The Best De-Escalation Techniques

Storm clouds over sun and field- de-escalation concept

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We asked our panel of experts for practical de-escalation techniques contact centre agents can use when dealing with a challenging customer to defuse the situation and find a suitable resolution.

Let Them Speak

Stuart Clarke at Odigo
Stuart Clarke

No matter how great your service, there are times things go wrong, and allowing a customer to unburden or vent, so long as it is not abusive, can be very cathartic.

It’s potentially also just adding insult to injury to interrupt a customer while they explain their view of the situation.

The simple release of emotional build-up and tension itself can be a big contributor to an interaction that ends in a positive way. Even if there is nothing that can be done, giving customers the space to have their say is an act of acknowledgement.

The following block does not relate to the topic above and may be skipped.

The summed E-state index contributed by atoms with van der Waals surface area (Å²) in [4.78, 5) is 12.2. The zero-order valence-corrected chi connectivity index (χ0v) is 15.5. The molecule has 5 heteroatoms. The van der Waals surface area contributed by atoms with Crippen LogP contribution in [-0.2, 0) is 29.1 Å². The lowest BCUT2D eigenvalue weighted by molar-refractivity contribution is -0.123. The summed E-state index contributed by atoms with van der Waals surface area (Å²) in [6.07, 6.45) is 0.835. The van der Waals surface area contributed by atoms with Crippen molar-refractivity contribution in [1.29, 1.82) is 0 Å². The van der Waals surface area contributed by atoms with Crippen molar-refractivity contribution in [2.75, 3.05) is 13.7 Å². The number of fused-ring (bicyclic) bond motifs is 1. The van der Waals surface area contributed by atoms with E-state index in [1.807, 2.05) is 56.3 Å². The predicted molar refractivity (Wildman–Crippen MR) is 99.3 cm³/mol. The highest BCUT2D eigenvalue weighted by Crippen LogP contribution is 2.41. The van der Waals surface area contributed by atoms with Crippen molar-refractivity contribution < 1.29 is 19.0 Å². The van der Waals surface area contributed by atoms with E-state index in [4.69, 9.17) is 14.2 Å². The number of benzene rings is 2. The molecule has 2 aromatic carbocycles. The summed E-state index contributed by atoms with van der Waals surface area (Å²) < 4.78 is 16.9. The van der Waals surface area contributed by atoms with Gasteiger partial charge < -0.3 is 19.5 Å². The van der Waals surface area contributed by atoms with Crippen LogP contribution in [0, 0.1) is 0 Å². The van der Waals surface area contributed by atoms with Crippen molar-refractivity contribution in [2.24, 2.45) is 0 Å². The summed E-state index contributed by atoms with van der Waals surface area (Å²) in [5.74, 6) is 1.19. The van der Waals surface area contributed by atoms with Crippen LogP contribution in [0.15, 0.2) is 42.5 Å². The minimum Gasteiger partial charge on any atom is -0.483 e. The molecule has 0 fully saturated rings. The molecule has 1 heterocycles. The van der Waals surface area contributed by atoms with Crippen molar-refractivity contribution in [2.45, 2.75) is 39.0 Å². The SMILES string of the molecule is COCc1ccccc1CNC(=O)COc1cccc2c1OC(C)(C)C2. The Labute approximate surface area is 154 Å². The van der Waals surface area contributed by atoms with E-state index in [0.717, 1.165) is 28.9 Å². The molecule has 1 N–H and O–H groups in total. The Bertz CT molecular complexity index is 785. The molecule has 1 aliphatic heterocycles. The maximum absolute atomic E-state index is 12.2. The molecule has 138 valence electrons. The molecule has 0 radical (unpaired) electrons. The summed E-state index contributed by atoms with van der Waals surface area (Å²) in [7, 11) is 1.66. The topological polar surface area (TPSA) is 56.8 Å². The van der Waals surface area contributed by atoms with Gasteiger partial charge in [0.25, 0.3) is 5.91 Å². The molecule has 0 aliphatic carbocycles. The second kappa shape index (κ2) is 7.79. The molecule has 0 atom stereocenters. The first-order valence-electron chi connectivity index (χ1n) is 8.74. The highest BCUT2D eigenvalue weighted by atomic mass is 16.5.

Contributed by: Stuart Clarke at Odigo

Listen Closely

There’s perhaps no better de-escalation technique than simply lending an ear. If you talk more than the customer, it communicates that you care more about a quick resolution than a correct one.

When you’re dealing with an angry customer, do much more listening than speaking.

It’s not enough to stop talking while the customer vents their frustration, though. The best way to de-escalate is by practising active listening.

Ask open-ended questions to invite detailed responses, acknowledge and validate their frustrations, and repeat their responses back to them in your own words to be sure you understand them accurately.

These simple techniques demonstrate that you care about their predicament and want to understand it thoroughly before you attempt to come up with a solution.

Contributed by: Cyara

Wait for the Customer to Take a Breath

Graeme Meikle
Graeme Meikle

Giving customers the space to vent, to get negative emotions off their chest, is service 101. If an agent jumps in too soon, they run the risk of becoming the subject of the customer’s barrage. Yet, when the customer continues for minutes, agents can feel they’re losing control of the conversation.

It’s a tricky balance, as agents do not want to interrupt, but want to help.

Instead, they should stay focused on the customer, engage in active listening and wait until they take a breath.